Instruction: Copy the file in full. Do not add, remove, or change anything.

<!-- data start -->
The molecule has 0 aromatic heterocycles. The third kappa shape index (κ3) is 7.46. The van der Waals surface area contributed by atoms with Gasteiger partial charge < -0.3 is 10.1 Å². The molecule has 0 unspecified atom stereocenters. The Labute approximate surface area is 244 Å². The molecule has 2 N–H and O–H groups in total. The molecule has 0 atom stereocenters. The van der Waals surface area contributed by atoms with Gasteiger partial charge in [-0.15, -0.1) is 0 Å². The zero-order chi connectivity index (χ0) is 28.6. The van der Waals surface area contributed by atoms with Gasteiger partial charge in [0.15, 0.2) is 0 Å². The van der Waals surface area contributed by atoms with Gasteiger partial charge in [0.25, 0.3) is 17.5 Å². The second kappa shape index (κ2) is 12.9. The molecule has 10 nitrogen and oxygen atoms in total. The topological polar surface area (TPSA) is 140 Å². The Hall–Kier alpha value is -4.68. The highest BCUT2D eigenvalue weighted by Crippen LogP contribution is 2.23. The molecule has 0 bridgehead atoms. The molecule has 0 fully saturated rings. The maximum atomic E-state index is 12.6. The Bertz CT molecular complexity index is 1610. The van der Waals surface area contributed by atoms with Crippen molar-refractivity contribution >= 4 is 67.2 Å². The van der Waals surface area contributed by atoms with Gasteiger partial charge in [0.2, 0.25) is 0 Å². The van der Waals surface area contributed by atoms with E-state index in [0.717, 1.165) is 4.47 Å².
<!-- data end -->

The molecule has 0 aromatic heterocycles. The third kappa shape index (κ3) is 7.46. The van der Waals surface area contributed by atoms with Gasteiger partial charge < -0.3 is 10.1 Å². The molecule has 0 unspecified atom stereocenters. The Labute approximate surface area is 244 Å². The molecule has 2 N–H and O–H groups in total. The molecule has 0 atom stereocenters. The van der Waals surface area contributed by atoms with Gasteiger partial charge in [-0.15, -0.1) is 0 Å². The zero-order chi connectivity index (χ0) is 28.6. The van der Waals surface area contributed by atoms with Gasteiger partial charge in [0.15, 0.2) is 0 Å². The van der Waals surface area contributed by atoms with Gasteiger partial charge in [0.25, 0.3) is 17.5 Å². The second kappa shape index (κ2) is 12.9. The molecule has 10 nitrogen and oxygen atoms in total. The topological polar surface area (TPSA) is 140 Å². The Hall–Kier alpha value is -4.68. The highest BCUT2D eigenvalue weighted by Crippen LogP contribution is 2.23. The molecule has 0 bridgehead atoms. The molecule has 0 fully saturated rings. The maximum atomic E-state index is 12.6. The Bertz CT molecular complexity index is 1610. The van der Waals surface area contributed by atoms with Crippen molar-refractivity contribution >= 4 is 67.2 Å². The van der Waals surface area contributed by atoms with Gasteiger partial charge in [0.2, 0.25) is 0 Å². The van der Waals surface area contributed by atoms with E-state index in [0.717, 1.165) is 4.47 Å².